Ketterlin-Geller, L. R., Alonzo, J., Braun-Monegan, J., & Tindal, G. (2007). Recommendations for accommodations:  Implications of (in)consistency . Remedial and Special Education , 28 (4), 194–206. https://doi.org/10.1177/07419325070280040101

Journal Article

Ketterlin-Geller, L. R., Alonzo, J., Braun-Monegan, J., & Tindal, G. (2007). Recommendations for accommodations:  Implications of (in)consistency. Remedial and Special Education, 28(4), 194–206. https://doi.org/10.1177/07419325070280040101

Tags

Elementary; Emotional/Behavioral disability; Extended time; Individual; Learning disabilities; Multiple accommodations; Multiple day; Multiple disabilities; Oral delivery; Reading; Simplified language; Small group; Speech/Language disability; Teacher survey; U.S. context

URL

https://journals.sagepub.com/home/rse

Summary

Accommodation

In this study, we investigated the consistency of accommodation assignments for students with individualized education programs (IEPs). Accommodations examined included extended-time, individual/small group, multiple sessions, read-aloud, and simplified text.

Participants

Participants included 38 grade 3 students with Individualized Education Programs (IEPs), and the 14 teachers who made accommodations decisions for them, from six elementary schools across two districts in the Pacific Northwest (U.S.). Sixteen students were identified as having communication disorders, 11 were labeled with a specific learning disability, 3 were classified as having a behavioral disorder, and 8 students had a combination of learning disabilities with communication or behavioral disorders.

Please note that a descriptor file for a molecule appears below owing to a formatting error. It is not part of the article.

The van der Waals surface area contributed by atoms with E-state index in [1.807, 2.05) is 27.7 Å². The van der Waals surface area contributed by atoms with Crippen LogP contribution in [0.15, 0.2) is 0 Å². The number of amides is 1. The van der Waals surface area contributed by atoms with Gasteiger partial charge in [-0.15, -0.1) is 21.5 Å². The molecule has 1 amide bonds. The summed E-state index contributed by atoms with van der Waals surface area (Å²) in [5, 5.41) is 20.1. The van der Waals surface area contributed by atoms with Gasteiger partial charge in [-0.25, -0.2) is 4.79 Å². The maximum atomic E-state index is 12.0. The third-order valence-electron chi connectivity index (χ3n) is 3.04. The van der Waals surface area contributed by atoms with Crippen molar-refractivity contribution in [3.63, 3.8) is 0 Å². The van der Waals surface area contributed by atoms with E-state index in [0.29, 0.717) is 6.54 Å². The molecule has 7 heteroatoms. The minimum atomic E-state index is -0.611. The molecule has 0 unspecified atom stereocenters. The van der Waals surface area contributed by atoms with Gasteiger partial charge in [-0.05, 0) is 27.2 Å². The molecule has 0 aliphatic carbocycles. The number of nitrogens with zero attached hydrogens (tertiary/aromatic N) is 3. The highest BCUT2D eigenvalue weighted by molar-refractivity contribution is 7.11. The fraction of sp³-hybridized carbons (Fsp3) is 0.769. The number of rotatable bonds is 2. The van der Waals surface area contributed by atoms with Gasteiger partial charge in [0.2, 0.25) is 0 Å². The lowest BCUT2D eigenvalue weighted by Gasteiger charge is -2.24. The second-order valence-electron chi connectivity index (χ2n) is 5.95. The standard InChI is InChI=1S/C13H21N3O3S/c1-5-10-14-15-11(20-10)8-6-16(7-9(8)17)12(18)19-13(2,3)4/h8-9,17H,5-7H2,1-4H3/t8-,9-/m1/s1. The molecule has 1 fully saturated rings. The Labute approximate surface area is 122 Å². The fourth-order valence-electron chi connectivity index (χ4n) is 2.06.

Dependent Variable

The dependent variables were a Survey of Teacher Recommendations for Accommodation (developed by the researchers); IEPs; and reading competency measures, including silent reading fluency and a maze task for comprehension.

Findings

The researchers reported inconsistencies between teachers' recommendations and the accommodations listed on the IEPs. Similar results were observed when comparing either IEPs or teacher recommendations with students' performance. Limitations of the study were reported, and future research possibilities were suggested.